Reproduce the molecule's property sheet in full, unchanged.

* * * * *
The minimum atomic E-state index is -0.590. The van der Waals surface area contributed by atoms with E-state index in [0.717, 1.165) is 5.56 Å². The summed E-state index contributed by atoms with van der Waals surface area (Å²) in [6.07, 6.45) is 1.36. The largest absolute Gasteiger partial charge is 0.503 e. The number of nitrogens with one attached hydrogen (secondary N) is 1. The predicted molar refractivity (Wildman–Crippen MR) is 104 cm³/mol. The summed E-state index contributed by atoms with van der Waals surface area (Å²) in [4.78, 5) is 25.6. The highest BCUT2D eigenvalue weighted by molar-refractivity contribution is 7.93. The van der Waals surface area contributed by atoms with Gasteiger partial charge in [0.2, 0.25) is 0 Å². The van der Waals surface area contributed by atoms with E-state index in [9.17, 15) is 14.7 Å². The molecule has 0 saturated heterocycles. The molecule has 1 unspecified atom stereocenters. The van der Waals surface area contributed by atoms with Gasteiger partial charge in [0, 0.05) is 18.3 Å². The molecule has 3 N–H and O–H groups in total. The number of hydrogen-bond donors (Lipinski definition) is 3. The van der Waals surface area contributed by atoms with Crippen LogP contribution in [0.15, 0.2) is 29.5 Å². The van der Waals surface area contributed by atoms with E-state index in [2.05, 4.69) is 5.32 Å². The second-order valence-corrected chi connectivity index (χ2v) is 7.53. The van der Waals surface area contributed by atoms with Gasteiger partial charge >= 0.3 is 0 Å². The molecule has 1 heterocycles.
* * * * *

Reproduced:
The minimum atomic E-state index is -0.590. The van der Waals surface area contributed by atoms with E-state index in [0.717, 1.165) is 5.56 Å². The summed E-state index contributed by atoms with van der Waals surface area (Å²) in [6.07, 6.45) is 1.36. The largest absolute Gasteiger partial charge is 0.503 e. The number of nitrogens with one attached hydrogen (secondary N) is 1. The predicted molar refractivity (Wildman–Crippen MR) is 104 cm³/mol. The summed E-state index contributed by atoms with van der Waals surface area (Å²) in [4.78, 5) is 25.6. The highest BCUT2D eigenvalue weighted by molar-refractivity contribution is 7.93. The van der Waals surface area contributed by atoms with Gasteiger partial charge in [0.2, 0.25) is 0 Å². The van der Waals surface area contributed by atoms with E-state index in [9.17, 15) is 14.7 Å². The molecule has 0 saturated heterocycles. The molecule has 1 unspecified atom stereocenters. The van der Waals surface area contributed by atoms with Gasteiger partial charge in [0, 0.05) is 18.3 Å². The molecule has 3 N–H and O–H groups in total. The number of hydrogen-bond donors (Lipinski definition) is 3. The van der Waals surface area contributed by atoms with Crippen LogP contribution in [0.15, 0.2) is 29.5 Å². The van der Waals surface area contributed by atoms with E-state index in [2.05, 4.69) is 5.32 Å². The second-order valence-corrected chi connectivity index (χ2v) is 7.53. The van der Waals surface area contributed by atoms with Gasteiger partial charge >= 0.3 is 0 Å². The molecule has 1 heterocycles.